The Olympic Medal Count, by countries, matters. It is a measuring stick of success, a reflection of a nation’s swimming governance, health and performance. Since 2004, Team USA has had the golden bullet, Michael Phelps, and he’s back for his 5th Olympic Games–like a one-man Fast and Furious franchise. However, this time, he’s focused on fewer events, 100-200 fly, 200 IM, and the 400 medley relay. Will he swim on the freestyle relays? Who knows? But after studying the team medal count over past Olympic Games… Phelps matters.
In 2004, Phelps contributed 8 medals to Team USA’s 28 total medals.
In 2008, Phelps pushed 8 gold medals into the Team USA column for their total of 31.
In 2012, Phelps helped Team USA with 6 medals, contributing to their tally of 31 again
Over the last three Olympics Phelps’ 22 Olympic medals makeup 24% of the total medal count.
On the Team USA men’s side, new talent is rising, like Ryan Murphy, Caeleb Dressel and Townley Haas. Conversely, established stars, like Matt Grevers and Tyler Clary, didn’t make the team. And Ryan Lochte, who contributed 5 medals in 2012, is in just two events in Rio, the 200 IM and the 4×200 free relay. Then there’s Nathan Adrian, quiet, dependable, the defending Olympic Champ in the 100 freestyle…but he’s facing intense competition globally, and specifically from the Aussie Physicist, The Professor, Cameron McEvoy.
On the women’s side, Missy Franklin struggled at US Trials, but secured a respectable schedule of 3 events, 200 free, 4×200 free relay, 200 back. In 2012 she contributed 4 medals. In 2016, she’s got a fight on her hands to contribute two, with the 4×200 free relay being a solid podium performance. Then there’s Katie Ledecky, racing the 200, 400, 800 free and the 4×200 relay. 4 medals is an easy bet (3 more than she contributed in 2012) and 3 medals is a lock.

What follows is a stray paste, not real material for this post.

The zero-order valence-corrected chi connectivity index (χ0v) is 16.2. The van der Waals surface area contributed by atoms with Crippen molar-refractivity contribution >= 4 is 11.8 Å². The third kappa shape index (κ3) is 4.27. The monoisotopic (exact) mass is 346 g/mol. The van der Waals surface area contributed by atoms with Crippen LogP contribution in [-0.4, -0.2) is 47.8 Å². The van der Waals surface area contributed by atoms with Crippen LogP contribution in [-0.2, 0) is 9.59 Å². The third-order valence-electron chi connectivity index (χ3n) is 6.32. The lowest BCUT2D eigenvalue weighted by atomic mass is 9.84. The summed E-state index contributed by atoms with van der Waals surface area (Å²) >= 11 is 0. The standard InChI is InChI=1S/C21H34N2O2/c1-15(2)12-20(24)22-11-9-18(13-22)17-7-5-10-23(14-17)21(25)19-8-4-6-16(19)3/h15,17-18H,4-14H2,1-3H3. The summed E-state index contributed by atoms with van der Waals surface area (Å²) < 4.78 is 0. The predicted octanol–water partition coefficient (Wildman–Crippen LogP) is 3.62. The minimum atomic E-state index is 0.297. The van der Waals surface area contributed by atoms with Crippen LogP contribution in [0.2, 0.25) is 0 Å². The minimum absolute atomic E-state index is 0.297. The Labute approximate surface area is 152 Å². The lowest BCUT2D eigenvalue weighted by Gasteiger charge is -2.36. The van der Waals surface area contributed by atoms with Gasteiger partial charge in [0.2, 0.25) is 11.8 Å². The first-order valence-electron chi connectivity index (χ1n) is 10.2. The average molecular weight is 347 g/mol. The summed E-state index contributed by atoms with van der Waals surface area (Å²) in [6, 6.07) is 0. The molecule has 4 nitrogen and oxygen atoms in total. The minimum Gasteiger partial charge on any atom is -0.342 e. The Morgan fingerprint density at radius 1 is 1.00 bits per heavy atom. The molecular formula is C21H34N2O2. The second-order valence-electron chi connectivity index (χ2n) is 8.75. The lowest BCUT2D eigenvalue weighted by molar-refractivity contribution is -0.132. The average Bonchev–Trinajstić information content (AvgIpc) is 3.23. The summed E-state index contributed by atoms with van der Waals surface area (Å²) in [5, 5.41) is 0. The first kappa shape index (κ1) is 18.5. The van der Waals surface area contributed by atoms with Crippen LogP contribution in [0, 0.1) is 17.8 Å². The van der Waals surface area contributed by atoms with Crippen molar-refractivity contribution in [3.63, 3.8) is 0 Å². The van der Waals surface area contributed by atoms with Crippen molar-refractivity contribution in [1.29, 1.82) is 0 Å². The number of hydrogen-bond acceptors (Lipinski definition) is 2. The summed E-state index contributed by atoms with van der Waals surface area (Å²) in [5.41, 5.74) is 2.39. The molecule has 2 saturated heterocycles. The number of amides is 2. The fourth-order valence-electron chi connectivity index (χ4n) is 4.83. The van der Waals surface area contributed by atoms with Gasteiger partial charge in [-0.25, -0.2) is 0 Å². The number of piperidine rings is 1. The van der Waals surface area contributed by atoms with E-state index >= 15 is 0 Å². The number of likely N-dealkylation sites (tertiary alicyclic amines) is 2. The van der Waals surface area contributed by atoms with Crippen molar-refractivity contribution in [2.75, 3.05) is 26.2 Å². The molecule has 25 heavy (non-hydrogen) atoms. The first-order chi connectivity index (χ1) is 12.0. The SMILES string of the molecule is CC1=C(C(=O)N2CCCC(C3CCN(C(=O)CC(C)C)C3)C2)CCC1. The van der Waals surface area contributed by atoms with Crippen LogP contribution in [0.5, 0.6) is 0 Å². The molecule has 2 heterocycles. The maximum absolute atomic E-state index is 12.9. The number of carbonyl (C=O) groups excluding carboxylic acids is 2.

In sum, Team USA heads to Rio with a fight on their hands. In past Olympics they’ve been in the same situation, 1992 and 1996, and performed well.
I got some help from our friends, the swimNERDs at Swimulator. The data? It’s magical and proprietary…but they’ll reveal some of the metrics as we near the Olympic Games, (and Swimulator will be generating a lot of data for us heading into Rio.)
By country, these are individual medal predictions and do not account for relays, and the predictions are not rounded up or down.
Team USA Men and Women – 17.3 medals
That’s a tough number. Not good. I’d pepper in 6 relay medals to bring the total to 23.3. Would you add 6 medals, or 5 medals?
17.3 would be the lowest since 1988, when Team USA won 18 total medals. In my opinion, Team USA in Rio is really competing against itself historical. It’s on them to make their mark in history.
2nd – Australia comes in at 12.5 (without relays)
3rd – Japan lands 6.6 medals (not accounting for relays)
4th – Hungry at 5.3 medals (again, no relay factored in)
5th – Great Britain at 5.2 medals
These are our predictions. We’ll dive deeper into the metrics as we near Rio and with a longer list, going through the top 20 nations’ medal count predictions.
But who cares what we think. What do you think?
This is a Gold Medal Media production presented by SwimOutlet.com. Host Gold Medal Mel Stewart is a 3-time Olympic medalist and the co-founder of SwimSwam.com, a Swimming News website.